HW 2: Instruction Encoding & Simulators
CS 441 Homework, Dr. Lawlor
For this homework problem, I'd like you to design your own instruction encoding that supports:
Feel free to use a CISC or RISC encoding, 2 or 3 operand instructions, ASCII or binary format--your choice!
- At least 32 general-purpose registers (modern compilers need lots of register space)
- The following integer register-to-register operations:
- Arithmetic: add, subtract, multiply, divide
- Bitwise operations: AND, OR, XOR, NOT, left shift, right shift, right arithmetic shift
- Load a 16-bit constant into a register
- The following branch operations:
- Branch unconditionally (goto)
- Branch if less than
- Branch if greater than
- The following input/output operations:
- Read an integer from standard input into a register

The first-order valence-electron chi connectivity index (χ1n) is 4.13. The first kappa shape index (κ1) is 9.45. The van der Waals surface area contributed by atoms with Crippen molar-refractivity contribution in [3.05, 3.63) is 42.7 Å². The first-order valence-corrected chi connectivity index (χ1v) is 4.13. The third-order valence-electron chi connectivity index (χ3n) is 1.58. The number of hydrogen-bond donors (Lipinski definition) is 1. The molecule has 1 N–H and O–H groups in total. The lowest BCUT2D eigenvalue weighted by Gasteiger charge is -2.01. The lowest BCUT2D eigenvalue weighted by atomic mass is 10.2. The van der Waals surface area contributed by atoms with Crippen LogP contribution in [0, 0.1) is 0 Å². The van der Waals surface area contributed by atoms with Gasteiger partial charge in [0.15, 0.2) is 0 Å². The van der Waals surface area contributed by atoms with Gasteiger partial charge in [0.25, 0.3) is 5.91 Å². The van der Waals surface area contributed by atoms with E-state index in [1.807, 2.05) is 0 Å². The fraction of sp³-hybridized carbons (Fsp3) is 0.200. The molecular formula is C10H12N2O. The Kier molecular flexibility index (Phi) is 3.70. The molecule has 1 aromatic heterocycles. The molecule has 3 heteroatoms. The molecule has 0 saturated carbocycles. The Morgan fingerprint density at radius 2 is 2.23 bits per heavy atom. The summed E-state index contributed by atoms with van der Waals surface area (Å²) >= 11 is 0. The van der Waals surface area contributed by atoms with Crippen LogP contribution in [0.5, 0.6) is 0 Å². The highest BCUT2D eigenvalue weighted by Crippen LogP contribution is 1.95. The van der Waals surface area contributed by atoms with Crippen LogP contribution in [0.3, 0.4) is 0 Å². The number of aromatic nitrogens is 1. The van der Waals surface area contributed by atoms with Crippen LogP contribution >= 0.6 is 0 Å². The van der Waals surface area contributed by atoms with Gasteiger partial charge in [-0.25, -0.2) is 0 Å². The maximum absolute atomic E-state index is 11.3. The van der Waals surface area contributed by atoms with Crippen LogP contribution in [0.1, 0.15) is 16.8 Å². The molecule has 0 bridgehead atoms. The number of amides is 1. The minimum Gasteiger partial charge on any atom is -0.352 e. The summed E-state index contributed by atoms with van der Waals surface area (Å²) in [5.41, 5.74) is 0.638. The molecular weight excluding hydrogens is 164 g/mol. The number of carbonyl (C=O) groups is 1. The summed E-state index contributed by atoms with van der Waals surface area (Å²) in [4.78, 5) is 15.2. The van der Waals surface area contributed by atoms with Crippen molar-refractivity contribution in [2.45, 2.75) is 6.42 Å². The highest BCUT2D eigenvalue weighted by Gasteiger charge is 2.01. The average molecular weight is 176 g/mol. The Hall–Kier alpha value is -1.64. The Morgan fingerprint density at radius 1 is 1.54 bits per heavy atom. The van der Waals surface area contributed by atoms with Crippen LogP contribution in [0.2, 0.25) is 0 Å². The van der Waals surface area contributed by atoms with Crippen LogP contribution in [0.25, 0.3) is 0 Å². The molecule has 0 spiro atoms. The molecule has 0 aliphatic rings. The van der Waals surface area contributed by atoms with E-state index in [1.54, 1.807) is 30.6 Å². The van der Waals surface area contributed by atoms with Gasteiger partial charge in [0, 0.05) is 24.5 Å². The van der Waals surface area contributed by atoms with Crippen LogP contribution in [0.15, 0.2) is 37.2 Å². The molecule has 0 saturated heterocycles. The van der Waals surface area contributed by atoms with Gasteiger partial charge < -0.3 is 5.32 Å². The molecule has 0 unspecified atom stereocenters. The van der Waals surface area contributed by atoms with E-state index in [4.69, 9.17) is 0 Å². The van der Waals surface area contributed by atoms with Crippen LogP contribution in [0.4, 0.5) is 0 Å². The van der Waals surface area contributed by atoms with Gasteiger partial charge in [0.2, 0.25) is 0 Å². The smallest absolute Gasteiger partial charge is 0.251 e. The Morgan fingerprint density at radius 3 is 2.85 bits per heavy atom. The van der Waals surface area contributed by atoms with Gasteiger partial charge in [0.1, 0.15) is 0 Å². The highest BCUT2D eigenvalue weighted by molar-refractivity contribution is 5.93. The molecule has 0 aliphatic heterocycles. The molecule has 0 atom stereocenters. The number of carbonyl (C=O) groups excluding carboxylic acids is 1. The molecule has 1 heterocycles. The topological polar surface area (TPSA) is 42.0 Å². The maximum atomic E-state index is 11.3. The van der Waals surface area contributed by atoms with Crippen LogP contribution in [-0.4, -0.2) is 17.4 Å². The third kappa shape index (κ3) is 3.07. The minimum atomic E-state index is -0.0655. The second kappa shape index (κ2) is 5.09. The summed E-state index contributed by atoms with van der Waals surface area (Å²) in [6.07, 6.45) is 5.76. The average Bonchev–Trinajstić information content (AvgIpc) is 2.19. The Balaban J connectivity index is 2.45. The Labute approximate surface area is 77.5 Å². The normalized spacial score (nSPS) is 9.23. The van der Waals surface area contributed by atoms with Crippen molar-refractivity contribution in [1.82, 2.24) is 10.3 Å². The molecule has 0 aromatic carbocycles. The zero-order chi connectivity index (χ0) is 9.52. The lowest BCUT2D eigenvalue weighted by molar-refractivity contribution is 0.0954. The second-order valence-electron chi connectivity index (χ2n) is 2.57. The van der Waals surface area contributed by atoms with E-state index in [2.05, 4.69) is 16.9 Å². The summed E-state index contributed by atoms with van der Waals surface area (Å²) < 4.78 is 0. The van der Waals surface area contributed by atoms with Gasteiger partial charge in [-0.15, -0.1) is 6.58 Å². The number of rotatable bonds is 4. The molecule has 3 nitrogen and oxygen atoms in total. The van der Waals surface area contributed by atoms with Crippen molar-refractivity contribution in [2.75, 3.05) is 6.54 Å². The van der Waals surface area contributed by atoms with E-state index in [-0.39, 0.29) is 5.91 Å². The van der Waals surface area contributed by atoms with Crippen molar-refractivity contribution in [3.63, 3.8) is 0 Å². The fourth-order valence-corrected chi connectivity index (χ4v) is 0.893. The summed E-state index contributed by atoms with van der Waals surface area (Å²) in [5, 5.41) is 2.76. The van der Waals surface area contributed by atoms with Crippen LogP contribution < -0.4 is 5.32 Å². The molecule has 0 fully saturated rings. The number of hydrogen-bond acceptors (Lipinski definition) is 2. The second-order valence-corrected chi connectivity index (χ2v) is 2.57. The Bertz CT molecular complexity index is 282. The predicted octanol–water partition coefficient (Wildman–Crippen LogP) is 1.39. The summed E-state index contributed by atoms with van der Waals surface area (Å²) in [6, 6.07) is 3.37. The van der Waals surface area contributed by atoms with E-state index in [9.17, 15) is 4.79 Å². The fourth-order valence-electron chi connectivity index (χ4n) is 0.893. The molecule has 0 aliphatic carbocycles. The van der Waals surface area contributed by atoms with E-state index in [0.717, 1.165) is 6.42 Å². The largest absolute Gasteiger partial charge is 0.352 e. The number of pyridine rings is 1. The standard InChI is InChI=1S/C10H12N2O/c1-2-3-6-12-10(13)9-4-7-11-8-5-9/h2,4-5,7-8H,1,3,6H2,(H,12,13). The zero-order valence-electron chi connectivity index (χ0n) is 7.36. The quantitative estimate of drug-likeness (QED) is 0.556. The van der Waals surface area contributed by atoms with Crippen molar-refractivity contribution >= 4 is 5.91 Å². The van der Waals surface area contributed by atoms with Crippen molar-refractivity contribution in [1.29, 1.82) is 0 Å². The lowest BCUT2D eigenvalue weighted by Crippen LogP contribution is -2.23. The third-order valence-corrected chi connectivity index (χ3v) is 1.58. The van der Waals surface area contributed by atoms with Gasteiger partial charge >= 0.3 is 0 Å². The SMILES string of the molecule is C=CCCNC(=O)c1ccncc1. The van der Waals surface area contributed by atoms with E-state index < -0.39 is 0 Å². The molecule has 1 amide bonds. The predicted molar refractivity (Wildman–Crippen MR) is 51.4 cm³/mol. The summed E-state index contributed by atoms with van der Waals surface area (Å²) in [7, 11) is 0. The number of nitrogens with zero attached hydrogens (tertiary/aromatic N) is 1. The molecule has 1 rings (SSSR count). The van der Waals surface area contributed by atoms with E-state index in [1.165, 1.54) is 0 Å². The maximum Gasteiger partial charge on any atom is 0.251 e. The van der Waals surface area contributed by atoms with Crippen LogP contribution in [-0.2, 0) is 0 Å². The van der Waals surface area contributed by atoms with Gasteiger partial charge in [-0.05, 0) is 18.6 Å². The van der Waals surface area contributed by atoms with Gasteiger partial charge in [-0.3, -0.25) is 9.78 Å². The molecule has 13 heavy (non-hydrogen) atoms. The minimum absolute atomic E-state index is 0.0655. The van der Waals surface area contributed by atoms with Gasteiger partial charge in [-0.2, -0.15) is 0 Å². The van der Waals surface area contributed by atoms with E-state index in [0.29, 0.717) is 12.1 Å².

- Write an integer from a register to standard output
- Exit the emulator with an integer return code
To test out your instruction encoding, write a simulator to run
programs written with your encoding on a normal machine. A
simulator usually is just a fetch-and-execute loop, where you grab the
next instruction from the program (fetch), look at what it says to do
(decode), and then do it (execute). For reference, here's my
little "UEMU" simulator (but you can't do exactly what I did!).
This homework will be due at midnight on Thursday, September 17 on Blackboard.
My preferred format is a single runnable source code file, with your
instruction set's human readable design in a comment at the top, the
simulator code included right there, and a main function and
well-commented sample program hardcoded in.